I do hope you will try making these delightful little rolled flowers. They are so cute and you will definitely feel a sense of accomplishment once you complete one!

Now…go forth and Cricut, my friends!

Best always!!!

Miss Rita

Please note: This post may contain affiliate links, which means if you click on one of my links and buy something I will receive a small commission from your purchase. Thank you for using my links as this is how I support myself and keep MO in pickles and Ted E. Bear in chew toys–they both are insatiable!

But seriously….I do so appreciate your continued support!

Here is my affiliate link:

Remember if your order exceeds $50 and you use my code MISSRITA1 and link, you will receive an extra 10% off and free shipping on most items!  My code will *not* work for Access Subscriptions or machines (anything that plugs in).


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Digital Mystery Box Contents

I know…it’s a Mystery Box…aren’t the contents suppose to be a mystery?

The folks at Cricut are encouraging us to show off projects we make with the contents, so I thought I would share mine.  If you are interested in buying this Mystery Box, there is still time to buy it…but I’m guessing not much time, so trot on over here to buy it: My link to the Digital Mystery Box

This is a DIGITAL Mystery Box, so that means there’s no waiting for your box to arrive. It shows up in your Design Space right away!

You get lots and lots of great content with this digital MB.  Two groups of projects stand out to me right away.

The first is the always beautiful projects from Leo and friends over at Dreaming Tree.  One of the projects is this  beautiful tray with potted hydrangeas!  Now everyone knows that hydrangeas are one of my favorites, so I gladly forked over the $7 for the file from Dreaming Tree last year.  Now you can save that money and  get it and quite a few others with this purchase!  Isn’t it beautiful?

Completed tray with three hydrangea pots
Look how beautiful this is!
Pink Hydrangea Closeup
Closeup of the pink vase of hydrangeas


And the second set of projects is all mandalas!!!  I think there are five different mandalas that can be cut in vinyl or even iron-on.  Plus there are projects that can be colored with pencils.  Who doesn’t love coloring?

Here’s my half weeded mandalas I did in silver vinyl.  Lots of weeding here if you like that!  I’m about to cut one for my niece in the new Cricut SportFlex material for her yoga jacket in a blue metallic!  Oooh!



One final thing.  If you are a Cricut Access subscriber, you will automatically get HALF off this digital Mystery Box…making it only $15 for all these fabulous projects!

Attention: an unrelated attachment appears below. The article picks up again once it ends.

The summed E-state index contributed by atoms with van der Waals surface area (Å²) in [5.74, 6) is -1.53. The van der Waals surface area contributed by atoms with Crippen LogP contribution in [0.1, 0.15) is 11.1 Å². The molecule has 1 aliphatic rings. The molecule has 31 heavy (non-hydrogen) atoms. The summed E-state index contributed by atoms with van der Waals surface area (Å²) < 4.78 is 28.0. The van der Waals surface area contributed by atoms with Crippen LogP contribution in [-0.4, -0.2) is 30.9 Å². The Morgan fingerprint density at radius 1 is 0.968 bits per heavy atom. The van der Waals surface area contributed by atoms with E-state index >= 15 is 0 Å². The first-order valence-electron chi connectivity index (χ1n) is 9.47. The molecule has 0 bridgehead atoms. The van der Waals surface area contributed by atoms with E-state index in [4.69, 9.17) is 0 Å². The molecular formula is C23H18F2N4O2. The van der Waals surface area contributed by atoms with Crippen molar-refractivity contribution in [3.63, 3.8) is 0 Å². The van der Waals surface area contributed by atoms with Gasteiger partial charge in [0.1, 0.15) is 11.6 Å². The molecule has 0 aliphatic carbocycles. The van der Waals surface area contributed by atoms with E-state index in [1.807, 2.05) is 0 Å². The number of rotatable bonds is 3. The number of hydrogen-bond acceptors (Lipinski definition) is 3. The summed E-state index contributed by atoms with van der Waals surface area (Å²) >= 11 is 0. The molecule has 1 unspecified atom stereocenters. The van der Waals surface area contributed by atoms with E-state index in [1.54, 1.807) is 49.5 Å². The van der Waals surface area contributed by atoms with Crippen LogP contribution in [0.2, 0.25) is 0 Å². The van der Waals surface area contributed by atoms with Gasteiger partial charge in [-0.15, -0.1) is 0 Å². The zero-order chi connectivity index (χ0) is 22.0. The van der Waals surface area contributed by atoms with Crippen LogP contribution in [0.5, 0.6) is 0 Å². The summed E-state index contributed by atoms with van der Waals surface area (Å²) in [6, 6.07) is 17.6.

Paper Peonies with Your Cricut, Part Two

This is Part Two of my post on making Paper Peonies with your Cricut.  My first post focused on a beautiful paper peony created by Dreaming Tree, which can be found here: Paper Peonies With Your Cricut

Paper Peony
Gorgeous paper peony from the Cricut cartridge called 3D Floral Decor

Although I much prefer the Dreaming Tree paper peony, I want to show you how to create the Cricut Access version of a stemmed peony.  To be honest, I want to show you how to create the Cricut peony, not because it’s prettier or better but actually because it is harder to create.  Why make it harder for you?  Well, so then you learn how to do things!

The Cricut Access peony requires you to manipulate the file quite a bit to achieve a true, peony-sized flower.  Learning to manipulate and change pre-designed files will help you understand how Design Space works AND will help you create the exact file you want.  And that’s what being a Cricuteer is all about, isn’t it?

Okay…let’s get started!

The Cricut peony is from the cartridge called 3D Floral Home Decor, which is free for Access members or–if you are not an Access member–is purchasable as a set or for the individual files.  The 3D Floral Home Decor image set (cartridge) has so many beautiful flowers for all the seasons and I would definitely recommend getting your hands on it if you like making paper flowers.

My issue with the peony file is that the flower is too small for me, but–because of the way it is grouped–the size cannot be changed easily.   After playing with it a while, I have come up with a solution that involves using your contouring feature.

The first steps are (as always) open Design Space and choose New Project.